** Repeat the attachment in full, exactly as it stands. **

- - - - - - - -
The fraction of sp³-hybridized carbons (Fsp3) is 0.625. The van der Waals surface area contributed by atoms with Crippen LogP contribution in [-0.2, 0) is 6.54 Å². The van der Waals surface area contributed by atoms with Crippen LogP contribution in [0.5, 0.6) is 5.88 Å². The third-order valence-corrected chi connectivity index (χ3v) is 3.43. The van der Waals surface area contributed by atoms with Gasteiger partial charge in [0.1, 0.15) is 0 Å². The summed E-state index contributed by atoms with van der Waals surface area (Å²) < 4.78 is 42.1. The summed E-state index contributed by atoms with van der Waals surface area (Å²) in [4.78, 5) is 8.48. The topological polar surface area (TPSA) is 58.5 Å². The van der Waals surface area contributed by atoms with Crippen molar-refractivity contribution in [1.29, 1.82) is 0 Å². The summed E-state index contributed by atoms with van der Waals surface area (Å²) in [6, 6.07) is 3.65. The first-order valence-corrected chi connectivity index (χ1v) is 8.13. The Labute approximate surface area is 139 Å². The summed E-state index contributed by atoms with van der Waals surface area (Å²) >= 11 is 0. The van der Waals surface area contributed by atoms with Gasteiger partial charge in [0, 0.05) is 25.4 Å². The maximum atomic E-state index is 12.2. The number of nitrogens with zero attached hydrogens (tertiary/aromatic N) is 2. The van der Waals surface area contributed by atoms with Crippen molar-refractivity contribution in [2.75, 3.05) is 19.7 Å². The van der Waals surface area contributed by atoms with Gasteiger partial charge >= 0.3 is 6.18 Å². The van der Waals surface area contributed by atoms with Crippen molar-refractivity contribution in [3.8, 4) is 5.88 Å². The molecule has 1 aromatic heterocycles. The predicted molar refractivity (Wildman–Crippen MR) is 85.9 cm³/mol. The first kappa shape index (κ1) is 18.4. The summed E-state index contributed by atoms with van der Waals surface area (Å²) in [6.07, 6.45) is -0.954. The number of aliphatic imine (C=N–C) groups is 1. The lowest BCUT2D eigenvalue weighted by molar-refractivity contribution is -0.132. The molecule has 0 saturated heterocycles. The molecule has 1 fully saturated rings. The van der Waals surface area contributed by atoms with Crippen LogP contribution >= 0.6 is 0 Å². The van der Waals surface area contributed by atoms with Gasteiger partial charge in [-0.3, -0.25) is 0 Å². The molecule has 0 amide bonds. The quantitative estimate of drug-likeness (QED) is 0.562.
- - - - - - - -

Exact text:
The fraction of sp³-hybridized carbons (Fsp3) is 0.625. The van der Waals surface area contributed by atoms with Crippen LogP contribution in [-0.2, 0) is 6.54 Å². The van der Waals surface area contributed by atoms with Crippen LogP contribution in [0.5, 0.6) is 5.88 Å². The third-order valence-corrected chi connectivity index (χ3v) is 3.43. The van der Waals surface area contributed by atoms with Gasteiger partial charge in [0.1, 0.15) is 0 Å². The summed E-state index contributed by atoms with van der Waals surface area (Å²) < 4.78 is 42.1. The summed E-state index contributed by atoms with van der Waals surface area (Å²) in [4.78, 5) is 8.48. The topological polar surface area (TPSA) is 58.5 Å². The van der Waals surface area contributed by atoms with Crippen molar-refractivity contribution in [1.29, 1.82) is 0 Å². The summed E-state index contributed by atoms with van der Waals surface area (Å²) in [6, 6.07) is 3.65. The first-order valence-corrected chi connectivity index (χ1v) is 8.13. The Labute approximate surface area is 139 Å². The summed E-state index contributed by atoms with van der Waals surface area (Å²) >= 11 is 0. The van der Waals surface area contributed by atoms with Gasteiger partial charge in [0, 0.05) is 25.4 Å². The maximum atomic E-state index is 12.2. The number of nitrogens with zero attached hydrogens (tertiary/aromatic N) is 2. The van der Waals surface area contributed by atoms with Crippen molar-refractivity contribution in [2.75, 3.05) is 19.7 Å². The van der Waals surface area contributed by atoms with Gasteiger partial charge >= 0.3 is 6.18 Å². The van der Waals surface area contributed by atoms with Crippen molar-refractivity contribution in [3.8, 4) is 5.88 Å². The molecule has 1 aromatic heterocycles. The predicted molar refractivity (Wildman–Crippen MR) is 85.9 cm³/mol. The first kappa shape index (κ1) is 18.4. The summed E-state index contributed by atoms with van der Waals surface area (Å²) in [6.07, 6.45) is -0.954. The number of aliphatic imine (C=N–C) groups is 1. The lowest BCUT2D eigenvalue weighted by molar-refractivity contribution is -0.132. The molecule has 0 saturated heterocycles. The molecule has 1 fully saturated rings. The van der Waals surface area contributed by atoms with Crippen LogP contribution >= 0.6 is 0 Å². The van der Waals surface area contributed by atoms with Gasteiger partial charge in [-0.3, -0.25) is 0 Å². The molecule has 0 amide bonds. The quantitative estimate of drug-likeness (QED) is 0.562.